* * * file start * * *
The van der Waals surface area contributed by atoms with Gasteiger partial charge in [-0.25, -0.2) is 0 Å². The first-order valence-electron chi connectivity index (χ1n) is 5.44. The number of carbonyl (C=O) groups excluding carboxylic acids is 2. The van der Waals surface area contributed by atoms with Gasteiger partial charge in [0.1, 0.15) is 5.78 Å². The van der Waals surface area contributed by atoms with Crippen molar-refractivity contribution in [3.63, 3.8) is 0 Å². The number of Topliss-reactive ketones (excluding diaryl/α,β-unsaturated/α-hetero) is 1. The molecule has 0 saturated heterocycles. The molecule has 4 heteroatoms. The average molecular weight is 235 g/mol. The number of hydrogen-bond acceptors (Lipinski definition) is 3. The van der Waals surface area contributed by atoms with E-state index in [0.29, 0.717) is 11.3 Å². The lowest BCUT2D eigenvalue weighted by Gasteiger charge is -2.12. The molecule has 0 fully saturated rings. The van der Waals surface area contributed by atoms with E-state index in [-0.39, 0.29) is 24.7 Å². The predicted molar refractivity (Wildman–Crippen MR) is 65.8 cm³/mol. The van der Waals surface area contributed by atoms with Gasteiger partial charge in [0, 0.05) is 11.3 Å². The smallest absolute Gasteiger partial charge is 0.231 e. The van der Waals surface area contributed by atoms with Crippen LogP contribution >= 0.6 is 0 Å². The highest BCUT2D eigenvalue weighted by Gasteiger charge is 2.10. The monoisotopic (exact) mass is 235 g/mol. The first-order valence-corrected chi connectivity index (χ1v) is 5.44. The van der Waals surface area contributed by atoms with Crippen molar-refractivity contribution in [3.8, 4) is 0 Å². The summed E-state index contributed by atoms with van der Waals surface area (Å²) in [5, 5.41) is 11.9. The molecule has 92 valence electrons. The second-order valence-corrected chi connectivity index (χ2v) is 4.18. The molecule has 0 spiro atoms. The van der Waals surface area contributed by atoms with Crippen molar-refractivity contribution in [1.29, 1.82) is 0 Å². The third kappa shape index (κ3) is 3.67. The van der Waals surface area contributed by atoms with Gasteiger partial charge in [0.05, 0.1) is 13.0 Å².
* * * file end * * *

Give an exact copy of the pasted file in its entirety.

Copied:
The van der Waals surface area contributed by atoms with Gasteiger partial charge in [-0.25, -0.2) is 0 Å². The first-order valence-electron chi connectivity index (χ1n) is 5.44. The number of carbonyl (C=O) groups excluding carboxylic acids is 2. The van der Waals surface area contributed by atoms with Gasteiger partial charge in [0.1, 0.15) is 5.78 Å². The van der Waals surface area contributed by atoms with Crippen molar-refractivity contribution in [3.63, 3.8) is 0 Å². The number of Topliss-reactive ketones (excluding diaryl/α,β-unsaturated/α-hetero) is 1. The molecule has 0 saturated heterocycles. The molecule has 4 heteroatoms. The average molecular weight is 235 g/mol. The number of hydrogen-bond acceptors (Lipinski definition) is 3. The van der Waals surface area contributed by atoms with E-state index in [0.29, 0.717) is 11.3 Å². The lowest BCUT2D eigenvalue weighted by Gasteiger charge is -2.12. The molecule has 0 fully saturated rings. The van der Waals surface area contributed by atoms with E-state index in [-0.39, 0.29) is 24.7 Å². The predicted molar refractivity (Wildman–Crippen MR) is 65.8 cm³/mol. The van der Waals surface area contributed by atoms with Gasteiger partial charge in [0, 0.05) is 11.3 Å². The smallest absolute Gasteiger partial charge is 0.231 e. The van der Waals surface area contributed by atoms with Crippen LogP contribution >= 0.6 is 0 Å². The highest BCUT2D eigenvalue weighted by Gasteiger charge is 2.10. The monoisotopic (exact) mass is 235 g/mol. The first-order valence-corrected chi connectivity index (χ1v) is 5.44. The van der Waals surface area contributed by atoms with Crippen molar-refractivity contribution in [3.8, 4) is 0 Å². The summed E-state index contributed by atoms with van der Waals surface area (Å²) in [5, 5.41) is 11.9. The molecule has 92 valence electrons. The second-order valence-corrected chi connectivity index (χ2v) is 4.18. The molecule has 0 spiro atoms. The van der Waals surface area contributed by atoms with Crippen molar-refractivity contribution in [1.29, 1.82) is 0 Å². The third kappa shape index (κ3) is 3.67. The van der Waals surface area contributed by atoms with Gasteiger partial charge in [0.05, 0.1) is 13.0 Å².